Janauary 2019 Issue
Many Don’t Plan to Get Flu Vaccine
Despite last year’s influenza season being one of the worst in a decade, many Americans don’t plan to get the flu shot, a new survey says.
By mid-November, 43% of the more than 1,000 consumers surveyed said they had gotten a flu shot, while 41% said they had not been vaccinated and do not intend to be, according to the National Opinion Research Center (NORC) at the University of Chicago survey.
When asked why they did not intend to be vaccinated, 36% of consumers said they were concerned about side effects from the vaccine. Thirty-one percent say they don’t believe the vaccine works well. In addition, 31% cited concerns about getting sick from the vaccine.
Thirty percent said a major reason they do not get vaccinated is because they never get the flu.
“Unfortunately, many people are still not getting flu shots due to broader misconceptions about the value of receiving a flu shot and concerns about the safety and efficacy of the vaccines,” says Caitlin Oppenheimer, senior vice president of Public Health Research for NORC at the University of Chicago, in a statement.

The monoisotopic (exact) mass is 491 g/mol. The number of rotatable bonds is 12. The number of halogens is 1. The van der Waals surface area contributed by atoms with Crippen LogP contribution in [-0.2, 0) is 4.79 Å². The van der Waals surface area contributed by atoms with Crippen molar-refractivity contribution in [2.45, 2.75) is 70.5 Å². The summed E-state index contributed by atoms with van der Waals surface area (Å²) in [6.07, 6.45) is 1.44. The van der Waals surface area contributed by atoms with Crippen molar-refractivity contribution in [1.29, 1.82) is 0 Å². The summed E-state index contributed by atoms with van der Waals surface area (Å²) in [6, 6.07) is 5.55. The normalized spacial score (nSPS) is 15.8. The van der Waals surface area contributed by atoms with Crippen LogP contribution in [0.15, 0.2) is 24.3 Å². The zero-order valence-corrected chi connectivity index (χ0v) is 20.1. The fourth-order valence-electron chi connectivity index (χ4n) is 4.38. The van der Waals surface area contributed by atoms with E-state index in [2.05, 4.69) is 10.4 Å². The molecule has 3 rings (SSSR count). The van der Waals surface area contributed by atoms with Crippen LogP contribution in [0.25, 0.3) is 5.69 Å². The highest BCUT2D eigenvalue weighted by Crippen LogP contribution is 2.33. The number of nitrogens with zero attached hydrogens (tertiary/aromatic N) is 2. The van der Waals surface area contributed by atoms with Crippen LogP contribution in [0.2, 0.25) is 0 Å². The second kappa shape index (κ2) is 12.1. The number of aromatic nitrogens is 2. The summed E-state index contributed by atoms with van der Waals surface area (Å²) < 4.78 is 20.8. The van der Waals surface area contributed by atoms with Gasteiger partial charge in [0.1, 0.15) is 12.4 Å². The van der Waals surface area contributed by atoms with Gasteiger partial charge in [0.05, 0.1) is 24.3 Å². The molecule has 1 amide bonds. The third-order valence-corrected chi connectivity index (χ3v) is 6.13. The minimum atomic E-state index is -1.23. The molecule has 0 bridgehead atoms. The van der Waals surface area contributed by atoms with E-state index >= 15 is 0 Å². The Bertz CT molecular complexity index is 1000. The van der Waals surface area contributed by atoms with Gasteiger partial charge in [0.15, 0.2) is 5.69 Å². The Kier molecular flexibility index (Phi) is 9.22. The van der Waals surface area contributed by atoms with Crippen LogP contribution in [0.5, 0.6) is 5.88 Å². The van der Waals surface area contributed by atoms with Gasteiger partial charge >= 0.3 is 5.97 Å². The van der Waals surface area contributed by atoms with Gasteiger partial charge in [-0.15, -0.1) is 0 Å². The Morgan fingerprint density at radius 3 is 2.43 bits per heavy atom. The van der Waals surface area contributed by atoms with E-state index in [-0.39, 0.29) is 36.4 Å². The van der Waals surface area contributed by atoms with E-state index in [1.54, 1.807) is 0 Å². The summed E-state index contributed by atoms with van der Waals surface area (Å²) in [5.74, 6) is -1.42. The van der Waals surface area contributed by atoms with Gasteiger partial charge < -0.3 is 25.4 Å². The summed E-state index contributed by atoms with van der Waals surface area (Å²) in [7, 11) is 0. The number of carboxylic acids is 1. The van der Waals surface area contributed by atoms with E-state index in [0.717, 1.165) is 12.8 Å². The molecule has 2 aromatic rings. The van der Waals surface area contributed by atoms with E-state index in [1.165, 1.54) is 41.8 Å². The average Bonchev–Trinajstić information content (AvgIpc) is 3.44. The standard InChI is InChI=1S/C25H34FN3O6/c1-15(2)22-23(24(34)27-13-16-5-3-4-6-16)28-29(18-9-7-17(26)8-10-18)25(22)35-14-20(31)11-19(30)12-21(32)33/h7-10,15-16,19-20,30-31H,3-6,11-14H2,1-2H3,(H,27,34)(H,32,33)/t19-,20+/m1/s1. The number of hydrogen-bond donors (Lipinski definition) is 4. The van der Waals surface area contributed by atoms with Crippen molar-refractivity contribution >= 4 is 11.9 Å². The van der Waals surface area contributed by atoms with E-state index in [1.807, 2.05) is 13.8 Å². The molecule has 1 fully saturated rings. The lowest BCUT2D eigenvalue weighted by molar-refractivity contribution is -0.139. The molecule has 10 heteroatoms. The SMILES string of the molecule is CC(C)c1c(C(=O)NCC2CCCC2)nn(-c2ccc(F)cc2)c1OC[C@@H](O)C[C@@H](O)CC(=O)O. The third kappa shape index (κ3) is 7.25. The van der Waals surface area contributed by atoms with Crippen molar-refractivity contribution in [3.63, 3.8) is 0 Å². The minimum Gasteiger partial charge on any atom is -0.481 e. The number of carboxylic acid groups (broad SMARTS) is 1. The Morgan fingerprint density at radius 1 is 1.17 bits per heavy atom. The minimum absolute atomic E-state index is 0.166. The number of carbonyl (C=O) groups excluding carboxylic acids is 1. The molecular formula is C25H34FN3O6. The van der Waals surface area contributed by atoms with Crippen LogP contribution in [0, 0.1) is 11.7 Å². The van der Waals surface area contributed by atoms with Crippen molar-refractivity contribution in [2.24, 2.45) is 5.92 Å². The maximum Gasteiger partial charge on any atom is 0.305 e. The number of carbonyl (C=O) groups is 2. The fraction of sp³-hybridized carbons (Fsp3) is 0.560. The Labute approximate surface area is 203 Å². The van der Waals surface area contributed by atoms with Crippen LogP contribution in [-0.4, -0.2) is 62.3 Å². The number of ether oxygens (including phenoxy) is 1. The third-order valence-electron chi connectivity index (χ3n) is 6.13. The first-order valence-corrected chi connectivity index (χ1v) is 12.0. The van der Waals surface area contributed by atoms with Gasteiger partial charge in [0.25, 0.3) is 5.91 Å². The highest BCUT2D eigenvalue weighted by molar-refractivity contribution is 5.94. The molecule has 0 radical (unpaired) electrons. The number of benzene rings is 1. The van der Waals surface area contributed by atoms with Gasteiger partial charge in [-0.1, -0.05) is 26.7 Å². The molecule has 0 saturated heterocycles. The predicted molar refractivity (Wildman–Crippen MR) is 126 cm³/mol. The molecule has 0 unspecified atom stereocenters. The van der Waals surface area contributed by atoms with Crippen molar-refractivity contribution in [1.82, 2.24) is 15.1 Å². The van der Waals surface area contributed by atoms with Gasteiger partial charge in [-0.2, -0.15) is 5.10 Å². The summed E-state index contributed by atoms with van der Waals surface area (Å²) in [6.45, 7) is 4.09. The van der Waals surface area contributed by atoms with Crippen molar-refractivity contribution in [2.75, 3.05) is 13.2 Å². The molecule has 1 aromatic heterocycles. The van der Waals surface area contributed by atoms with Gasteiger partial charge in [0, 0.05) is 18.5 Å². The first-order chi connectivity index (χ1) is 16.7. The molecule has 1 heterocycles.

People rarely cited barriers to access—such as the vaccine costing too much (6%) or not having time to get it (5%)—as reasons they would not be vaccinated.
People age 60 and older reported the highest vaccination rate at 62%. However, 24% of people over 60 still do not plan to get vaccinated this season. Adults under age 45 are the least likely to report being vaccinated, NORC finds, and around 50% of this group said they do not plan to receive a flu vaccine.
The CDC estimates that flu vaccination coverage among adults was 37% for the 2017-2018 season and 43% for the 2016-2017 season.
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